A WIGTON man was inspired to volunteer for the Blood Bikes after receiving a roadside blood transfusion following a life-changing motorcycle collision.
Stephen Carr, 60, had been shopping in Carlisle and decided to take the long route home on his motorcycle as it was a hot day.
As he was travelling near Hutton-in-the-Forest, north of Penrith, he was involved in a collision with a van and ricocheted onto a sandstone wall.
Stephen has no memory of the incident but suffered life-changing injuries including a fractured skull and traumatic brain injury, two fractured cheekbones, a fractured collarbone, seven fractured ribs, two fractured vertebrae, a collapsed lung, a damaged spleen, an open book fracture to his pelvis and a damaged knee.
The critical care team from the Great North Air Ambulance Service (GNAAS) responded to the incident and spent 50 minutes treating Stephen on scene, including giving him a blood transfusion, putting him in a medically-induced coma and performing a thoracostomy, which involves making a small incision at the side of the chest to release a build-up of air from the chest cavity to help reinflate the lung.
He was airlifted to Royal Preston Hospital and spent two weeks in the critical care unit, where he remained in an induced coma for the majority of that time due to intracranial pressure on his brain. A metal plate was fitted to repair his pelvis and his knee injury was cleaned and treated.
He was then transferred to a ward, where he had to learn to swallow again so he could start eating for himself.
After five weeks, he was transferred to the Cumberland Infirmary in Carlisle and stayed there for three weeks before finally returning to his home in Wigton.
He said: “Recovery was very slow. I was off work for 14 months, during which time I attended a lot of hospital appointments, spent time with an Occupational Therapist, Speech Therapist, Cognitive Behavioural Therapist, Neurological Occupational Therapist and Occupational Health people.”
After the incident Stephen suffered short term memory loss, which he still experiences to this day.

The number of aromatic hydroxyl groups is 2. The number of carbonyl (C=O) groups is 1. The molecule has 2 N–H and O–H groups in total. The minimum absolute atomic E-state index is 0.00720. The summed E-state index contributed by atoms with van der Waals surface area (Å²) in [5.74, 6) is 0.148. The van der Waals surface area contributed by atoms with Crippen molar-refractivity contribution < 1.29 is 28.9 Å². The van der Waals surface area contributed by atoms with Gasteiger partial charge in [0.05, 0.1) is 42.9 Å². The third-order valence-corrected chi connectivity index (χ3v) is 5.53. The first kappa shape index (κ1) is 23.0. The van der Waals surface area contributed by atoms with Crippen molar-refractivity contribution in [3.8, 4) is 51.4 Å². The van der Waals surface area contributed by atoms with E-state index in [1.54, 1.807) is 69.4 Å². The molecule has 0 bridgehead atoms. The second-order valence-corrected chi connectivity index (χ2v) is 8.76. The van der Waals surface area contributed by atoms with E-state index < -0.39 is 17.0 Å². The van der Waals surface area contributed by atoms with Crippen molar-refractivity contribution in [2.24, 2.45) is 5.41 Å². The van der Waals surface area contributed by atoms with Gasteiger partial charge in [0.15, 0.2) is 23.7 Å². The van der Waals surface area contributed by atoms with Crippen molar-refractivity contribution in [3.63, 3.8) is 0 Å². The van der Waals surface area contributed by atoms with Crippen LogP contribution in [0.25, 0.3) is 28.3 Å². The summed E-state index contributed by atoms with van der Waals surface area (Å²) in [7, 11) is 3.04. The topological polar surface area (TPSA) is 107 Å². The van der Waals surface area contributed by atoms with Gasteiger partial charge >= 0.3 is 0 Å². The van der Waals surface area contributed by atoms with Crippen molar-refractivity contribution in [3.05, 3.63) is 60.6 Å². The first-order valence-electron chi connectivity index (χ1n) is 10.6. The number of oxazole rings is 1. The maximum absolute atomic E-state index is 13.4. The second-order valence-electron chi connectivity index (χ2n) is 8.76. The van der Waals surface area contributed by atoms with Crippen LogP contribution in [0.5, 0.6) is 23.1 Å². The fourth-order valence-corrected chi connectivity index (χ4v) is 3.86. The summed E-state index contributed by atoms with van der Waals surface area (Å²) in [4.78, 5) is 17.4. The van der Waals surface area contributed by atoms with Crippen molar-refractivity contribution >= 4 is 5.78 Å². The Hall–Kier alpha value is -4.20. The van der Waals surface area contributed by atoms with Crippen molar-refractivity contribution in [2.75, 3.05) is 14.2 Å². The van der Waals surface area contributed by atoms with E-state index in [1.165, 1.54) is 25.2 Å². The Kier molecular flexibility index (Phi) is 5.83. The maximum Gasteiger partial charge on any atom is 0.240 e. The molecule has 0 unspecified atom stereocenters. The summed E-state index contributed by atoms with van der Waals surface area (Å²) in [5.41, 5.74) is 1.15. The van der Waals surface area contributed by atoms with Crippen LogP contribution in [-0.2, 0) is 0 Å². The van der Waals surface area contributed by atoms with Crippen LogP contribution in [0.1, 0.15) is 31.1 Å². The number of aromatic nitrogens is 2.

He said: “I still have short term memory issues, get worked up and snappy very easily, whereas before my accident I was very laid back. I also feel the cold a lot more. I have no sense of smell, so guess who gets the job of changing the grandchildren’s dirty nappies.”
In 2017 Stephen’s family and friends raised £2,767.64 for GNAAS from sponsored walks and car boot sales, and presented a cheque to the team who helped him.
He said: “When we went to GNAAS’ base in Langwathby, Penrith, in October 2017 to present the cheque, doctor Theo Weston and paramedic Terry Sharpe, who treated me at the scene, were on duty, and me and my family were delighted to meet them.
“I can’t explain how grateful I am for GNAAS, because I know that if it hadn’t been for them I would not be here today.”
Since the incident Stephen has passed his advanced driving test which has enabled him to volunteer for Blood Bikes Cumbria, who provide a free out-of-hours medical courier service of blood and related products.
Stephen said: “One of the duties is to ensure that GNAAS have a fresh supply of blood products every single day, this means that 365 days a year someone volunteers to keep this service going. It gives me great pleasure to be able to be one of those people and I feel as though I am giving something back to help the team that saved my life.
“I would ask anyone to donate what they can to GNAAS, as you never know when you might need them. In 2023 they were called out more than 2,100 times. My life is only one of thousands that they have saved and they rely on donations to keep going, so please keep on giving.”